Schwartz coined the phrase "gridlock" in 1980, noting that the engineer who helped him declined any credit. "He was on to something,"Schwartz writes. "I'm pretty sure that the first line in my obituary is going to mention it."
Schwartz uses the dramatic back story-a massive transportation workers' strike in New York City-as context for a factual explanation of how city grids work and how effective planning can maximize connectivity throughout those grids.
While Schwartz speaks highly of developments that discourage driving-e.g., pedestrian plazas, bike lanes and well-planned mass transit-he begins with the caveat that "the private automobile isn't going to disappear from the landscape of the industrialized world ... it wouldn't be practical even if it were desirable."
Still, the man called Gridlock Sam will not please many who advocate for a radical overhaul of infrastructure investment. Citing the shutting of the Manhattan and Williamsburg bridges in the mid-1980s due to structural concerns, he provides an example of an approach that would have had unintended consequences. Of his decision not to build a new Williamsburg bridge with wider lanes and higher clearances, he reasons, "We didn't want to move the maximum number of cars into Manhattan. ... This was another seemingly sensible infrastructure investment that wasn't sensible at all."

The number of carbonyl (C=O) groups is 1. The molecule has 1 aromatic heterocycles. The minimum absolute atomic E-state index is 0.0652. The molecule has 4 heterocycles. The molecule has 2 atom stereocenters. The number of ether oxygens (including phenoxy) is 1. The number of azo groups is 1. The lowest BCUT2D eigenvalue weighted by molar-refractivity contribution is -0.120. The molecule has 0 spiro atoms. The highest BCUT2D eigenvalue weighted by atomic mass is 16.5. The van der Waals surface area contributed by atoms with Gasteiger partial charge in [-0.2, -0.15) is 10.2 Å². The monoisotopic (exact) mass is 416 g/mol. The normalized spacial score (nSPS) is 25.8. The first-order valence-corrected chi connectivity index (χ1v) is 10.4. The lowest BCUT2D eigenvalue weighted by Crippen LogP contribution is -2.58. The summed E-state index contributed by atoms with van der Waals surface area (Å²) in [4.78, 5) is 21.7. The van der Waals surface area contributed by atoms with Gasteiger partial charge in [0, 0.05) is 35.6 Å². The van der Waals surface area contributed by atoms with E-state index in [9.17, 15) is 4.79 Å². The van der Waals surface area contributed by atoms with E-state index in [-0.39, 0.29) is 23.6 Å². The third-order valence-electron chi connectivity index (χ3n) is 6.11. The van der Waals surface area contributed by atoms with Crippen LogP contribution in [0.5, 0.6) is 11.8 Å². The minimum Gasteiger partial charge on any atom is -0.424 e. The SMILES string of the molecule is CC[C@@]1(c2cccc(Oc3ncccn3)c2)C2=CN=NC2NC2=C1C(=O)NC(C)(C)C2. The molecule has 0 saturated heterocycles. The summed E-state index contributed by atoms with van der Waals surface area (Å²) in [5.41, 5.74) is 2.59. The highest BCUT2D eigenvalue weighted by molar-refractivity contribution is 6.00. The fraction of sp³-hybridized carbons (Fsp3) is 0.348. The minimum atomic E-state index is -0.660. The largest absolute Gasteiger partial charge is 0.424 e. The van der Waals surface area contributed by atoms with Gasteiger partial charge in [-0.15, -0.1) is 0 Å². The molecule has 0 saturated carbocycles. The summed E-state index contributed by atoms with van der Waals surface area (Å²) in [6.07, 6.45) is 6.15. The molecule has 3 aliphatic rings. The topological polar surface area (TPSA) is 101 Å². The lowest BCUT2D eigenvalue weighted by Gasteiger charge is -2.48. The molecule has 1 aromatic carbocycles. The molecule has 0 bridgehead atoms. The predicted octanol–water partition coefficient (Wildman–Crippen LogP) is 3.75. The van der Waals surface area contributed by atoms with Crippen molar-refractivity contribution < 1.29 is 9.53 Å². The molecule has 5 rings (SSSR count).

Touching on everything from the rise of the automobile and the decline and resurrection of streetcars to traffic calming, ride-sharing and the advent of driverless cars, Schwartz combines an engineer's precise logic with broader societal and cultural considerations-and plenty of wry Brooklyn humor-to provide an engaging examination of once and future urban transportation trends.